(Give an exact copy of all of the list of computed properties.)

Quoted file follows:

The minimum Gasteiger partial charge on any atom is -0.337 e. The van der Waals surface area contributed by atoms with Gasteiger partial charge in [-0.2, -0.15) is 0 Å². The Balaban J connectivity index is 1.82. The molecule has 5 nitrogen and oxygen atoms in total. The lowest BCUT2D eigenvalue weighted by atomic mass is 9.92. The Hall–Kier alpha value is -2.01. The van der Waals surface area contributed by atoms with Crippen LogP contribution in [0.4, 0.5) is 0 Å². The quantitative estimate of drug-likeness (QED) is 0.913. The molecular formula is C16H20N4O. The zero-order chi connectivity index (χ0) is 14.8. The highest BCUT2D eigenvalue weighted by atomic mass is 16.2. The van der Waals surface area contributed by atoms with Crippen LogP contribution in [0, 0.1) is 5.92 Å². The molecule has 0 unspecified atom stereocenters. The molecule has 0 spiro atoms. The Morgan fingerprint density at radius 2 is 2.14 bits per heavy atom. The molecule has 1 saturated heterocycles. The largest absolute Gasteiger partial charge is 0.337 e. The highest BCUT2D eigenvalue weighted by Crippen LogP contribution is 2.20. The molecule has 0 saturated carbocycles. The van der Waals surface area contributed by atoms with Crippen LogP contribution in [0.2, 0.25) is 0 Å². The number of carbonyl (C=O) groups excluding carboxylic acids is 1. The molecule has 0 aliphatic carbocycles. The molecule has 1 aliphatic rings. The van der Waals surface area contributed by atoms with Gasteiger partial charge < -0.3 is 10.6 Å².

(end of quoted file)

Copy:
The minimum Gasteiger partial charge on any atom is -0.337 e. The van der Waals surface area contributed by atoms with Gasteiger partial charge in [-0.2, -0.15) is 0 Å². The Balaban J connectivity index is 1.82. The molecule has 5 nitrogen and oxygen atoms in total. The lowest BCUT2D eigenvalue weighted by atomic mass is 9.92. The Hall–Kier alpha value is -2.01. The van der Waals surface area contributed by atoms with Crippen LogP contribution in [0.4, 0.5) is 0 Å². The quantitative estimate of drug-likeness (QED) is 0.913. The molecular formula is C16H20N4O. The zero-order chi connectivity index (χ0) is 14.8. The highest BCUT2D eigenvalue weighted by atomic mass is 16.2. The van der Waals surface area contributed by atoms with Crippen LogP contribution in [0, 0.1) is 5.92 Å². The molecule has 0 unspecified atom stereocenters. The molecule has 0 spiro atoms. The Morgan fingerprint density at radius 2 is 2.14 bits per heavy atom. The molecule has 1 saturated heterocycles. The largest absolute Gasteiger partial charge is 0.337 e. The highest BCUT2D eigenvalue weighted by Crippen LogP contribution is 2.20. The molecule has 0 saturated carbocycles. The van der Waals surface area contributed by atoms with Crippen LogP contribution in [0.2, 0.25) is 0 Å². The number of carbonyl (C=O) groups excluding carboxylic acids is 1. The molecule has 0 aliphatic carbocycles. The molecule has 1 aliphatic rings. The van der Waals surface area contributed by atoms with Gasteiger partial charge < -0.3 is 10.6 Å².